This idea is definitely interesting for its engaging use of public space, and its aim to reacquaint Philadelphia with some recognizable but perhaps still mysterious works of sculpture. Also of interest is the added role of the spectator as an active participant in the “exhibit”: visitors are invited to submit their photos and/or anecdotes to the program’s website. Added bonus: tours are free! For more information, including an interactive map, please see: http://museumwithoutwallsaudio.org/
Frederick Kiesler "Art of This Century" Exhibition 1942
In 1942 when Fredrick Kiesler designed Peggy Guggenheim’s gallery “Art of this Century” he incorporated armatures into his design that literally presented the artwork to the viewer by removing the art from the wall and placing it into free space. This ‘active’ exhibition design broke the inherent two-dimensionality aspect of the artwork and placed in within a three dimensional space. As a result, the audience and the art were comfortably within the same environment. As a result of this design, Kiesler’s exhibition was critically acclaimed and in the last few years there has been a Kiesler-revival. I am interested in the fact that today Kiesler’s work not only remains provocative but is also increasingly relevant. Kiesler recognized not only the role of the surrealist art in his design but he recognized another important ingredient in his design – the viewer. His training as a set designer had prepared him for this role – he created sets but more importantly he created spaces for the actors within his sets. In our discussion in class we speak so often of the curatorial narrative, of the display of information, of the experience of the exhibition, of the expectations of the audience, but in reviewing Kiesler’s exhibition, it seems that we don’t actually think about the physicality of the exhibition and the viewer. We do indeed talk about how the viewer fits into the exhibition – culturally, academically, etc – but physically fits? Sometime the most important move is the simplest move – welcoming the viewer so they can exist in the same of the exhibition… the display, path, experience, etc then become relevant.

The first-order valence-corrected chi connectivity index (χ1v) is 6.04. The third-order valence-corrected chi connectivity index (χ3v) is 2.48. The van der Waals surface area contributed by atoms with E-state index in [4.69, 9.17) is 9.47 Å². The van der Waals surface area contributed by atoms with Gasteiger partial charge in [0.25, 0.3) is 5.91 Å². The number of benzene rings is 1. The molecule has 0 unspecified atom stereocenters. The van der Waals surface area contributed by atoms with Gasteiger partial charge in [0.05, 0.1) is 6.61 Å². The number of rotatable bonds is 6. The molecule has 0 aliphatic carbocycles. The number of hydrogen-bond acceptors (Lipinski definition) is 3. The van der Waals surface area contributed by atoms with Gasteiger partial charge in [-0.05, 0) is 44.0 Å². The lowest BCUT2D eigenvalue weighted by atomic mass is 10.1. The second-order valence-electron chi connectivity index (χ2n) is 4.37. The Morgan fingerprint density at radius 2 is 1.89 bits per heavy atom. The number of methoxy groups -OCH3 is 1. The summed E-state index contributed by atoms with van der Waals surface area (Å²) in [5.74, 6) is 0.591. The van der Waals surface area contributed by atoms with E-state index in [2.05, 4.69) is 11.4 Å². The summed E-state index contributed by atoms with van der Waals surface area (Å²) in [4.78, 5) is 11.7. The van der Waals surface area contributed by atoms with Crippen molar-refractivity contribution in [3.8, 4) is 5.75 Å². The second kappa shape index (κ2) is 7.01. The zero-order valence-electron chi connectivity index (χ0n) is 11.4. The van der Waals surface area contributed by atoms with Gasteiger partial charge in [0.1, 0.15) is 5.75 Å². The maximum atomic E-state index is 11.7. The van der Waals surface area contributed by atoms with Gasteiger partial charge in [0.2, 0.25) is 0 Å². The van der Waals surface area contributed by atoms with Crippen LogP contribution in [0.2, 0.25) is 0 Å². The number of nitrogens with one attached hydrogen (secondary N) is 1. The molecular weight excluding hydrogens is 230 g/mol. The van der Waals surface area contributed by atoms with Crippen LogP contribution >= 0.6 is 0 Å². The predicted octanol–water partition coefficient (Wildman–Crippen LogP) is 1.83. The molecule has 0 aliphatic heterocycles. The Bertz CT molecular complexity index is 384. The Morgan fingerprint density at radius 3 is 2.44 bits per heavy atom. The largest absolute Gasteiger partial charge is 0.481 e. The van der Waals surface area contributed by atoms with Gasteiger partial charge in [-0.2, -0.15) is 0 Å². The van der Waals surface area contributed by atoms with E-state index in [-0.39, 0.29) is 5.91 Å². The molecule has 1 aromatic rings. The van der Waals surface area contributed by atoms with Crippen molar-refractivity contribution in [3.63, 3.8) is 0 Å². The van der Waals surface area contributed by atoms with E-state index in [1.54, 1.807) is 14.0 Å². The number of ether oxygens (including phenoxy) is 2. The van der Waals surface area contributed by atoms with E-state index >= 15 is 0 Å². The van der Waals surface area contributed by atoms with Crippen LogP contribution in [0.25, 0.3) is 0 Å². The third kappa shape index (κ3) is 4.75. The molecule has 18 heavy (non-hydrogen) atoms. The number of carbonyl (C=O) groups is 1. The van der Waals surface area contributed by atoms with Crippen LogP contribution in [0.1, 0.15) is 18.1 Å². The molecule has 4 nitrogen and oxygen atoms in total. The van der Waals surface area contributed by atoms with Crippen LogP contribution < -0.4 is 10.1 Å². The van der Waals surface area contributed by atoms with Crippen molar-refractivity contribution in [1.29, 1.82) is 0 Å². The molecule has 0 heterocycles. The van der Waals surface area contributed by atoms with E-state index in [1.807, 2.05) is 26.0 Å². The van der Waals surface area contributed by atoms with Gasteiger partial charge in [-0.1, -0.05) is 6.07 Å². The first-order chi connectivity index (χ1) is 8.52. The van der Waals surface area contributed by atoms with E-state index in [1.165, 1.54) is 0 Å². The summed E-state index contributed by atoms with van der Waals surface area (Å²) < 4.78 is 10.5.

Charlotte Klonk's "Spaces of Experience"
The latest word in display theory was just released by Yale University Press. As in two weeks ago. Charlotte Klonk’s Spaces of Experience: Art Gallery Interiors from 1800 to 2000 locates the development of art gallery interiors in the broader history of experience and perception. It looks like an interesting read, and may be helpful in guessing what comes next!
Posted in aesthetics, architecture, archive, art, audience, aura, collections, curator, design, exhibition, experience, fun, history, interactive, knowledge, senses, society, trends
It seems that as this class looks into the museum of the future, we get more and more skeptical of the human aspect- will the human have a place in the museum, and if so, where will it be? As Stephen and I were researching the future of the science museum he came across this interesting video that emphasizes the importance of human/technology relationships. In the future, museums, especially STEM museums- those that specialize in Science, Technology, Engineering, and Mathematics will rely on the human presence to explain important concepts to the viewers. These museums will not only be areas of learning, but real forums to solve global problems.